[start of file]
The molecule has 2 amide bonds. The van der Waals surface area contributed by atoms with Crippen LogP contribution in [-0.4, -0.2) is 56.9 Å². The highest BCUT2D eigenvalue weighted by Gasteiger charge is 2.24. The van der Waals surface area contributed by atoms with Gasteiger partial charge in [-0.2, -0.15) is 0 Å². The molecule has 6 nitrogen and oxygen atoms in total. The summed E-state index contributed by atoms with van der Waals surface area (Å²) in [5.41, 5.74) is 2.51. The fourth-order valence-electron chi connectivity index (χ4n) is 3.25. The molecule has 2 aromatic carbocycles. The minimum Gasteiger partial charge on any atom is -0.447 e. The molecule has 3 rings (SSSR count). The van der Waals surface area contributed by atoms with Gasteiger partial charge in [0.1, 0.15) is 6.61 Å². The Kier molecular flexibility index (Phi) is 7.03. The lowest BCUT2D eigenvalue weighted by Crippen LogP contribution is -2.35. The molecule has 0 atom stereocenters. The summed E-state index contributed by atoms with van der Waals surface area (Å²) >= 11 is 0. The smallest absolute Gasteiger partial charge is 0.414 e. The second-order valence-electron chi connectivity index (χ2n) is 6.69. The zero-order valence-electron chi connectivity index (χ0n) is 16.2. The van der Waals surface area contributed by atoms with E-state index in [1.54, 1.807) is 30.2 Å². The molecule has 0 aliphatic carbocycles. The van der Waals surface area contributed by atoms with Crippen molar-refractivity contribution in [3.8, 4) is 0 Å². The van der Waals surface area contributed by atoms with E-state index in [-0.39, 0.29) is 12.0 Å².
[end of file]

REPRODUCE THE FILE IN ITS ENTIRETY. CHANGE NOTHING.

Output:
The molecule has 2 amide bonds. The van der Waals surface area contributed by atoms with Crippen LogP contribution in [-0.4, -0.2) is 56.9 Å². The highest BCUT2D eigenvalue weighted by Gasteiger charge is 2.24. The van der Waals surface area contributed by atoms with Gasteiger partial charge in [-0.2, -0.15) is 0 Å². The molecule has 6 nitrogen and oxygen atoms in total. The summed E-state index contributed by atoms with van der Waals surface area (Å²) in [5.41, 5.74) is 2.51. The fourth-order valence-electron chi connectivity index (χ4n) is 3.25. The molecule has 2 aromatic carbocycles. The minimum Gasteiger partial charge on any atom is -0.447 e. The molecule has 3 rings (SSSR count). The van der Waals surface area contributed by atoms with Gasteiger partial charge in [0.1, 0.15) is 6.61 Å². The Kier molecular flexibility index (Phi) is 7.03. The lowest BCUT2D eigenvalue weighted by Crippen LogP contribution is -2.35. The molecule has 0 atom stereocenters. The summed E-state index contributed by atoms with van der Waals surface area (Å²) >= 11 is 0. The smallest absolute Gasteiger partial charge is 0.414 e. The second-order valence-electron chi connectivity index (χ2n) is 6.69. The zero-order valence-electron chi connectivity index (χ0n) is 16.2. The van der Waals surface area contributed by atoms with E-state index in [1.54, 1.807) is 30.2 Å². The molecule has 0 aliphatic carbocycles. The van der Waals surface area contributed by atoms with Crippen molar-refractivity contribution in [3.8, 4) is 0 Å². The van der Waals surface area contributed by atoms with E-state index in [-0.39, 0.29) is 12.0 Å².